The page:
The largest deforestation area in the Amazon rainforest in Brazil in 10 years

 In Altamira National Forest Park near the BR-163 road, cattle pass through a forest that has just been burnt down. Novo Porogoleso along this highway is one of the towns with the highest deforestation rate in Brazil. Opening up grazing areas for cattle is one of the reasons for deforestation in the Amazonas in Brazil

Warriors from the Hicklin tribe arrived in Lapuko Village after patrolling the jungle. Indigenous tribes organized their own patrols to defend their territories, drive away illegal invaders, and combat deforestation

  The Amazon Rainforest is known as the "Lung of the Earth". It absorbs a large amount of carbon dioxide and converts it into about 20% of the earth's oxygen. It is also the most biologically diverse area on earth, with about 3 million species of plants and animals inhabiting here. Three-fifths of this precious natural habitat is in Brazil. However, just as countries all over the world pay more attention to the threat of climate change, the development of natural resources in the Amazon region continues unabated.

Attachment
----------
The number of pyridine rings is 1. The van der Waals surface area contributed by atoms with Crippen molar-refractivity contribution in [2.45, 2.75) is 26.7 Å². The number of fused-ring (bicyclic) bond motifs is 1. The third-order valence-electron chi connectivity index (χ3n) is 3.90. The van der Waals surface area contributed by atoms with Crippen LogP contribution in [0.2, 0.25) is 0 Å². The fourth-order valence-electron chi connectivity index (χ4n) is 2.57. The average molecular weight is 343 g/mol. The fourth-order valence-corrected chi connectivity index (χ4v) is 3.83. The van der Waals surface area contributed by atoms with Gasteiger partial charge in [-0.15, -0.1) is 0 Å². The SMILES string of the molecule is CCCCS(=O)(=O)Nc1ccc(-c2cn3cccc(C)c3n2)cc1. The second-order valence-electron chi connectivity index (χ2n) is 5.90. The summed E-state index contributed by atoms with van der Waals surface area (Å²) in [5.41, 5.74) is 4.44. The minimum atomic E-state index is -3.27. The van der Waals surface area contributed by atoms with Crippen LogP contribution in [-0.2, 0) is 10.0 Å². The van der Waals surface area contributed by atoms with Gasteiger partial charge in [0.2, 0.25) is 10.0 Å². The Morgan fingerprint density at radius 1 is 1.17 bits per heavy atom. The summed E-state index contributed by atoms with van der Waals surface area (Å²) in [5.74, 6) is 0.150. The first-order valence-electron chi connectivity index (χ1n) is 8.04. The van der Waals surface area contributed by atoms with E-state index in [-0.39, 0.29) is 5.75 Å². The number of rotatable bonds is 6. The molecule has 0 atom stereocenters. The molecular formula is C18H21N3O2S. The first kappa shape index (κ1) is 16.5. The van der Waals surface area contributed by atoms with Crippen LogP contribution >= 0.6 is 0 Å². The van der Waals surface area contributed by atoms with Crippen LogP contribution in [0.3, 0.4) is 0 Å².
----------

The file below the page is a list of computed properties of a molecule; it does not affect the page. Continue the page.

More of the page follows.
Since the current Brazilian President Jair Bolsonaro took the oath of office in January 2019, he has supported the development of the rainforest economy, encouraging a large number of illegal loggers to overcut the Amazon forest, and farmers at the edge of the forest have expanded their arable land through slash and burn. area. Bolsonaro transferred the control of the Ministry of Indigenous Affairs to the Ministry of Agriculture, which gave the development of agribusiness enterprises a clear advantage over the survival of local indigenous tribes.

  The Bolsonaro government has always advocated opening rainforest reserves to mining and agribusiness companies, believing that this can help the locals get rid of poverty. However, although 9 of the 10 cities with the lowest development index in Brazil are located in the Amazon region, the funds generated by mining and logging are ultimately used for local construction.

  Bolsonaro did not let Brazil's environmental protection agency continue to monitor illegal logging in the Amazon region. Instead, he sent 2,500 soldiers from the national army to the region to enforce the law. Environmental organizations believe that this move is just a decoration.

After participating in protests against the construction of the Belo Monte Dam on the Xingu River, the Mondurucu Indians lined up at the Altamira Airport to board the plane and return. The Mondurucu people live on the Tapajós River, and the government has planned to build new hydropower projects there